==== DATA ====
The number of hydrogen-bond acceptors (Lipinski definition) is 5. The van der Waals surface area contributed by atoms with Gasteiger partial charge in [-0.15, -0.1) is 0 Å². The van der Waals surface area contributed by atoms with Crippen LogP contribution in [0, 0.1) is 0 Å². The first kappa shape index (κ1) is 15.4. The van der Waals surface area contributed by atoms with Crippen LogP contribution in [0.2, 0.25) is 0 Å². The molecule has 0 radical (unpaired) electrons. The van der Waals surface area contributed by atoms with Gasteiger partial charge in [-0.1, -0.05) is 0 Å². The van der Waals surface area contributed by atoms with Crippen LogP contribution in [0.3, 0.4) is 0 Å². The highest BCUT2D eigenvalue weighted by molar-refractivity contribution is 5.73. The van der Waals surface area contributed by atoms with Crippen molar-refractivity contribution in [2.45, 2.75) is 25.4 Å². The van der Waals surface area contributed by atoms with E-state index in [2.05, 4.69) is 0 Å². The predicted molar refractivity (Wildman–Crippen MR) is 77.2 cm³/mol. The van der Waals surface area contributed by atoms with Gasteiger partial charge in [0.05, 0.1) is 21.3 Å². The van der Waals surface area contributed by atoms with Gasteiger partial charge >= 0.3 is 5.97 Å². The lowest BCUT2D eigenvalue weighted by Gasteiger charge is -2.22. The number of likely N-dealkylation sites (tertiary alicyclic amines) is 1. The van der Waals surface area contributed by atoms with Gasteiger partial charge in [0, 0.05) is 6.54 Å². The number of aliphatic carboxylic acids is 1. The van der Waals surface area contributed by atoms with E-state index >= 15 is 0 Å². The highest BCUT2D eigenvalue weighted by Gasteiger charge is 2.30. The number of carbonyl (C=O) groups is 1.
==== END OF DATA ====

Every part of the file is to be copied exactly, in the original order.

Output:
The number of hydrogen-bond acceptors (Lipinski definition) is 5. The van der Waals surface area contributed by atoms with Gasteiger partial charge in [-0.15, -0.1) is 0 Å². The van der Waals surface area contributed by atoms with Crippen LogP contribution in [0, 0.1) is 0 Å². The first kappa shape index (κ1) is 15.4. The van der Waals surface area contributed by atoms with Crippen LogP contribution in [0.2, 0.25) is 0 Å². The molecule has 0 radical (unpaired) electrons. The van der Waals surface area contributed by atoms with Gasteiger partial charge in [-0.1, -0.05) is 0 Å². The van der Waals surface area contributed by atoms with Crippen LogP contribution in [0.3, 0.4) is 0 Å². The highest BCUT2D eigenvalue weighted by molar-refractivity contribution is 5.73. The van der Waals surface area contributed by atoms with Crippen molar-refractivity contribution in [2.45, 2.75) is 25.4 Å². The van der Waals surface area contributed by atoms with E-state index in [2.05, 4.69) is 0 Å². The predicted molar refractivity (Wildman–Crippen MR) is 77.2 cm³/mol. The van der Waals surface area contributed by atoms with Gasteiger partial charge in [0.05, 0.1) is 21.3 Å². The van der Waals surface area contributed by atoms with Gasteiger partial charge >= 0.3 is 5.97 Å². The lowest BCUT2D eigenvalue weighted by Gasteiger charge is -2.22. The number of likely N-dealkylation sites (tertiary alicyclic amines) is 1. The van der Waals surface area contributed by atoms with Gasteiger partial charge in [0, 0.05) is 6.54 Å². The number of aliphatic carboxylic acids is 1. The van der Waals surface area contributed by atoms with E-state index >= 15 is 0 Å². The highest BCUT2D eigenvalue weighted by Gasteiger charge is 2.30. The number of carbonyl (C=O) groups is 1.